Given all that, my husband has been superb and has had three contracts since we arrived, but there are few jobs in his industry in Cork. He is now looking to retrain to find work in a different industry, while I am trying to work from home for people I used to work with in London.
What’s the best thing about where you live now?
Last summer, when the schools were off, my husband left the house at 8.45am and was at his desk by 9am. We shared sit-down breakfasts in the morning, like my parents did when I was growing up. Not only is the commute easier but it is a safer existence; we don’t need to worry if we accidentally leave the front door unlocked and our family have been a superb support in emergencies. But my favourite aspect of life here is seeing green every day, seeing a full huge sky, and seeing the sea. It is very calming.
What’s the most surprising thing about where you live now?
I love having a safe garden. I can open the back door and not have to worry. I love seeing how the colour on my son’s skin has changed being in the countryside and out and about so much. He looks very healthy and happy here. Secondly, the tennis club which my husband joined. Between that and the easier pace of life, he is much more fit and healthy.
What do you miss about living in London?
Oh God I miss my friends. A few months after we moved, just as we started to settle, I fell pregnant again and haven’t had time to join clubs or groups to make friends. We have family but sometimes I am so lonely for a good chinwag with a female friend. My husband desperately misses the anonymity of London. We bought a house recently and only told a few people. When he went to play tennis the next day, all the tennis guys knew about it. Everyone here knows everything about you. He also misses the excitement and busy throng of the capital, the nightlife and his friends.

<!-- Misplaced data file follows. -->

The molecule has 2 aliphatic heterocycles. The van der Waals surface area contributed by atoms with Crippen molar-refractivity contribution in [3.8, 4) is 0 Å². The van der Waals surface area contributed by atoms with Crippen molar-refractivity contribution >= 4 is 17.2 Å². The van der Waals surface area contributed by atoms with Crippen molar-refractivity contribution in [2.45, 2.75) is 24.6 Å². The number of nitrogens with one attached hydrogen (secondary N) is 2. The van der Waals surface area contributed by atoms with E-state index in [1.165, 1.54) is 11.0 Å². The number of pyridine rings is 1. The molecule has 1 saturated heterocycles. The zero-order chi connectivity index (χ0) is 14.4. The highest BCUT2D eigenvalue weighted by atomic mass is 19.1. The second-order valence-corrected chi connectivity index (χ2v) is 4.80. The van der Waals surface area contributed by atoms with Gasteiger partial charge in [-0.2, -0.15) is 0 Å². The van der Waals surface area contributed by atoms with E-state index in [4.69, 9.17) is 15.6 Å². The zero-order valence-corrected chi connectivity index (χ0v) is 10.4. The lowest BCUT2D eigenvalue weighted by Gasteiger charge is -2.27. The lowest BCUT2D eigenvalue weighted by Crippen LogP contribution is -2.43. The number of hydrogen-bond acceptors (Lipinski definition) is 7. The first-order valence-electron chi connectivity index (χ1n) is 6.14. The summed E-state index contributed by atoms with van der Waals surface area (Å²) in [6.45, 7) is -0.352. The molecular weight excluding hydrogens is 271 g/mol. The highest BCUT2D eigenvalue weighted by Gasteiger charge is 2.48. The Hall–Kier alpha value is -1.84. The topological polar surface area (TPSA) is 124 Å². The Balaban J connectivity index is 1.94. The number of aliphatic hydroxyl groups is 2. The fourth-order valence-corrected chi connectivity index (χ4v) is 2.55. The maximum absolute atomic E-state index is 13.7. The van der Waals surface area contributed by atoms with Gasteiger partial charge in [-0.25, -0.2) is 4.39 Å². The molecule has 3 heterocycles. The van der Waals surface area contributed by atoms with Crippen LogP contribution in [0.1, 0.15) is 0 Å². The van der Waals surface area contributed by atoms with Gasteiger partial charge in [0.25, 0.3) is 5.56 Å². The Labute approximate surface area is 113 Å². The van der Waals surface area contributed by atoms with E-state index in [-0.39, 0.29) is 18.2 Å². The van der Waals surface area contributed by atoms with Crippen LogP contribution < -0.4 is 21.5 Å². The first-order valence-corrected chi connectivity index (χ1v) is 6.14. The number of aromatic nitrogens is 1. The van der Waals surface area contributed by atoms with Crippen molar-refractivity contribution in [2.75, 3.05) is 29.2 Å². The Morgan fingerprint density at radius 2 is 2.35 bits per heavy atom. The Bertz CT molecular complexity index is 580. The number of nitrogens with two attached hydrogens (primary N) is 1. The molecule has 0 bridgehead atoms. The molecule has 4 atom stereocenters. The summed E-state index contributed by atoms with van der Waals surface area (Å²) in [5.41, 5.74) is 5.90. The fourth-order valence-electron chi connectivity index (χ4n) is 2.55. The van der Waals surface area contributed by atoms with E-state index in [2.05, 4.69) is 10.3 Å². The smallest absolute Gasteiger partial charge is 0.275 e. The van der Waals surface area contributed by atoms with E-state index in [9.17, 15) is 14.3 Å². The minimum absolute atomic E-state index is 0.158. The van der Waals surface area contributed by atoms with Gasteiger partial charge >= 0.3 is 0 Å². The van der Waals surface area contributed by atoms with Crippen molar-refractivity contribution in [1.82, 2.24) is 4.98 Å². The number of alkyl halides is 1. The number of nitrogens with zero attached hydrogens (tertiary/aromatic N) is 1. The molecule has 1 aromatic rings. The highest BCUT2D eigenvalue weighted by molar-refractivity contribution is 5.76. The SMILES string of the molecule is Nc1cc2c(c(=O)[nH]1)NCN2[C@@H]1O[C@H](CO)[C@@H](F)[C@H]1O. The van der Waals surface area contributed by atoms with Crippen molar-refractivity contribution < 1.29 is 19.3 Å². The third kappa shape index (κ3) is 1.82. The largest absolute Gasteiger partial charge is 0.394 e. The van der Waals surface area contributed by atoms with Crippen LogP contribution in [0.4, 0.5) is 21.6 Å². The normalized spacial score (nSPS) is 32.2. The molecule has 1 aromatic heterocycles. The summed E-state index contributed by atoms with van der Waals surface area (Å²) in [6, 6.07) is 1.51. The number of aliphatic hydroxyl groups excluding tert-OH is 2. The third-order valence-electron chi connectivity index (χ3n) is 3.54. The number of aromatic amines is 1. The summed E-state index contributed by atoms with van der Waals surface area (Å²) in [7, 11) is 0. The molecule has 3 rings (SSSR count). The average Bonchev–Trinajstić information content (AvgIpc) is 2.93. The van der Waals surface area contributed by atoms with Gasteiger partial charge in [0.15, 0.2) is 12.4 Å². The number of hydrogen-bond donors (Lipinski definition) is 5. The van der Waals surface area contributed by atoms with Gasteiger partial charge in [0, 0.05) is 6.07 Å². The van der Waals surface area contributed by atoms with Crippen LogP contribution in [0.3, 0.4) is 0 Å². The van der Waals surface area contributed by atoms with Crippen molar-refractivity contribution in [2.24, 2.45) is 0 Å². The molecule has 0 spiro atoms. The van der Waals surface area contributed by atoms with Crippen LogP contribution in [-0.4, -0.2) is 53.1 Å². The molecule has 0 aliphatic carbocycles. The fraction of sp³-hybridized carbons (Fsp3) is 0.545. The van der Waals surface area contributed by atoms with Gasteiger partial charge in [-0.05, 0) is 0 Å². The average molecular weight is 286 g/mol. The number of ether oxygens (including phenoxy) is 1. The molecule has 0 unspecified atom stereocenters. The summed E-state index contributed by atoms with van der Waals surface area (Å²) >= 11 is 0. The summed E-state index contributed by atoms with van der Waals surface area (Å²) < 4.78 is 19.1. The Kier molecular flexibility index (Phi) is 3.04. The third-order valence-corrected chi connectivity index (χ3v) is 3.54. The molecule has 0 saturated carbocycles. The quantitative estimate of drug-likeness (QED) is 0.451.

Have there been any downsides to the move?
Yes, the huge downside is the stress of not having jobs, and the fact that jobs are less easy to come by here. My husband would say that, while he enjoys the childcare our families offer, he doesn’t enjoy the fact that they are on our doorstep – he’s much more comfortable with family at a distance. But this is something we’ve agreed to disagree on!
What are your top three tips for moving with children?
- When we first moved, my family helped a lot to help us settle. I couldn’t imagine doing this without that safety net. I wouldn’t move anywhere without some sort of support there already, whether it’s friends or family.
- My friend, who moved her family a lot, advised us to hire the removal company to pack for us as well as move. It was the best money we ever spent. It’s difficult enough to organise the move and although it was pricey, it helped enormously.
- If you’re moving overseas, you can never over-plan or allow too much time in an airport with children. Even if you think you’ve done too much, you are bound to have forgotten something!
What one piece of advice would you give to anyone considering a similar change?
Make sure you have at least one job between you before you go. Give yourself a long lead time. While it is really fun to be spontaneous and up and leave on the spur of the moment, you pay for it the other side.
Where can people find out more about life in your new location?
I don’t regret leaving London but often I regret not having planned this move in a more patient way. We didn’t have a job, and while we had a house to move into, we don’t enjoy living in it and have spent the last 18 months finding our next house. In other words, it feels like we have spent 18 months finding the ducks, and soon we may be able to start getting them in a row….
Cork: the basics
- House prices in Monkstown
- Nearest A&E: Princess Royal University Hospital,
- MP: Jo Johnson, ConservativeLife Outside London – We Ended Up In…Thornbury, near Bristol